• Question: What is a reflection?

    Asked by The Ge Ni U S to Andrew, Jade, Jessica on 25 Jun 2015.
    • Photo: Jess Wade

      Jess Wade answered on 25 Jun 2015:

      Amazing question! It is all about light, and this year is the international year of light! We all know light travels in straight lines from the sun or another light source. We know this because we see shadows when light can’t get around an object. When light hits a shiny surface, the light rays bounce off. This is how we see things that aren’t sources- they bounce the light rays off and in to our eyes. Reflection is great on really flat lakes because we get a mirror image (flipped around) of what’s above the lake. It also tells us why we see a blue ocean- it reflects the sky! The sky is blue because of how air molecules scatter the sun’s light.

      If you have fibre optic internet, reflection also explains how that works! Inside the wires the beams of light are totally internally reflected, which means that none of their light leaks out the edge of the wire. Everytime a beam hits the wall of the wire, it is perfectly reflected and bounces to the next wall, where it is perfectly reflected again. It’s really efficient and doesn’t lose any energy, which is why fibre optic broadband is so expensive (but fast!)

    • Photo: Jade Owen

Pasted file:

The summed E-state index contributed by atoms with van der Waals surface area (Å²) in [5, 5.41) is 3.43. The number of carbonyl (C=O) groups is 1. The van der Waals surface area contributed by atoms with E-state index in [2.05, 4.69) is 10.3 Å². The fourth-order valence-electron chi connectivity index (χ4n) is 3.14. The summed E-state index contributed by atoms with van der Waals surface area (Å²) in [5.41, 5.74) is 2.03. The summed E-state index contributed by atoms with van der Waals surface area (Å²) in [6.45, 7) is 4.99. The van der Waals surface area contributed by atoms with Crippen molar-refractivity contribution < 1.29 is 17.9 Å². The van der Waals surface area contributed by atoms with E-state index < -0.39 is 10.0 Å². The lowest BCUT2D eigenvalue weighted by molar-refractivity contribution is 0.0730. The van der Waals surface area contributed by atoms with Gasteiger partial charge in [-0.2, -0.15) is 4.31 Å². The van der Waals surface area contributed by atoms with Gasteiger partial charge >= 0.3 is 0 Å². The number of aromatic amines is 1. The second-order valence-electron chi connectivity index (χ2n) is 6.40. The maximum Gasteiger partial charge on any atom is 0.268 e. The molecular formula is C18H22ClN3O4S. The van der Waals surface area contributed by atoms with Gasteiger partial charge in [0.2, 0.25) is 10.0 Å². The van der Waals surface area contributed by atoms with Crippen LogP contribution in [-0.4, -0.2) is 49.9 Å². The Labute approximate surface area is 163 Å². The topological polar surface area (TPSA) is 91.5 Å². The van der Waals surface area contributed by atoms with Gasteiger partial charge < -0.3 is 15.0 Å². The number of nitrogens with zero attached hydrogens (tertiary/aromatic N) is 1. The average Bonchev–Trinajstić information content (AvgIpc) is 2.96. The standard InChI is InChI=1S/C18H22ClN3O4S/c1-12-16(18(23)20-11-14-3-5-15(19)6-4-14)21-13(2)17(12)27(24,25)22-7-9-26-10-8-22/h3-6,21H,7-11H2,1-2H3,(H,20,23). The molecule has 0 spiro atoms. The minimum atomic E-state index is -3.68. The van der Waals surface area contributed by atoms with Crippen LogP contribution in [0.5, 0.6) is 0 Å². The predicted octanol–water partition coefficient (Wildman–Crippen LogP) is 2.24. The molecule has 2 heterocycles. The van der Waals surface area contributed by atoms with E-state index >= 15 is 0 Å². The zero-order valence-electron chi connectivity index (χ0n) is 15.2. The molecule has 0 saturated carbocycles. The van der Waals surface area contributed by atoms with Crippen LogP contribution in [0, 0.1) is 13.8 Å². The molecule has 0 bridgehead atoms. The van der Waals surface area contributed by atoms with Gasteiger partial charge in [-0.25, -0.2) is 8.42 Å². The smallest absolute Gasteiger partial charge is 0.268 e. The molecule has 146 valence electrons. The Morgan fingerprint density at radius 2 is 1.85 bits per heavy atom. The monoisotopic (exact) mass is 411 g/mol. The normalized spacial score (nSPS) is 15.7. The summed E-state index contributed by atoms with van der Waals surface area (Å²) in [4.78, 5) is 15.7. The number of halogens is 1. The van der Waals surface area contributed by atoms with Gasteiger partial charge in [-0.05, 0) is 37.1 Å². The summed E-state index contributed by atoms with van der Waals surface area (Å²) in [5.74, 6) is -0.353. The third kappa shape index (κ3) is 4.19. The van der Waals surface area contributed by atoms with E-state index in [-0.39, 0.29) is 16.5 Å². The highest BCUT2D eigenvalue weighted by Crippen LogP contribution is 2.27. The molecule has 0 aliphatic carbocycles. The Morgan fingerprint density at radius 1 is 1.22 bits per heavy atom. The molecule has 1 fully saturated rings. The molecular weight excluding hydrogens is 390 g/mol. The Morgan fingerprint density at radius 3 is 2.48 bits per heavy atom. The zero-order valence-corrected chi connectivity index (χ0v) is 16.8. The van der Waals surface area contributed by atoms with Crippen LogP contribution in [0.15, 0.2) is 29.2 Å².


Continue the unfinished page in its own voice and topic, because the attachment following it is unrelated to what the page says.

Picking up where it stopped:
Jade Owen answered on 25 Jun 2015:

      A reflection is where light waves bounce off a shiny surface. Our eyes then recieve the light and our brains process the electrical signals our eye recpters send to show you the image being reflected.

    • Photo: Andrew Fensham-Smith

      Andrew Fensham-Smith answered on 25 Jun 2015:

      Some materials absorb light, while not absorbing others. The light that something doesn’t absorb ‘reflects’. Imagine a ball and a sticky wall – you throw the ball and if the ball sticks to the wall, then you could imagine the wall has ‘absorbed’ the ball. If the ball bounces off, it’s been reflected. Almost everything around you reflects some light, which gives it it’s colour.

      But why do mirrors not have a colour? Why can you see yourself in a mirror but not on say, a white wall? Both reflect a lot of light on their surface. The difference is, that the mirror reflects light in the same direction, while the white wall scatters it around everywhere. Imagine the wall and ball scenario – except this time the wall is really bumpy. When you throw a ball at the wall, it bounces off in random directions because the wall is bumping it into a random direction. If the wall was completely smooth, you would be able to guess where the ball was going. In the smooth wall case – the angle the ball hits the wall, gives the angle the ball is reflected from the wall. A mirror is the same – the angle the light hits the mirror gives the angle it’s going to bounce off. Whereas when you have a white wall, the light is going all over the place, and your eyes can’t determine where the light came from before it hit the wall because it’s being scattered.

      Hope that makes sense!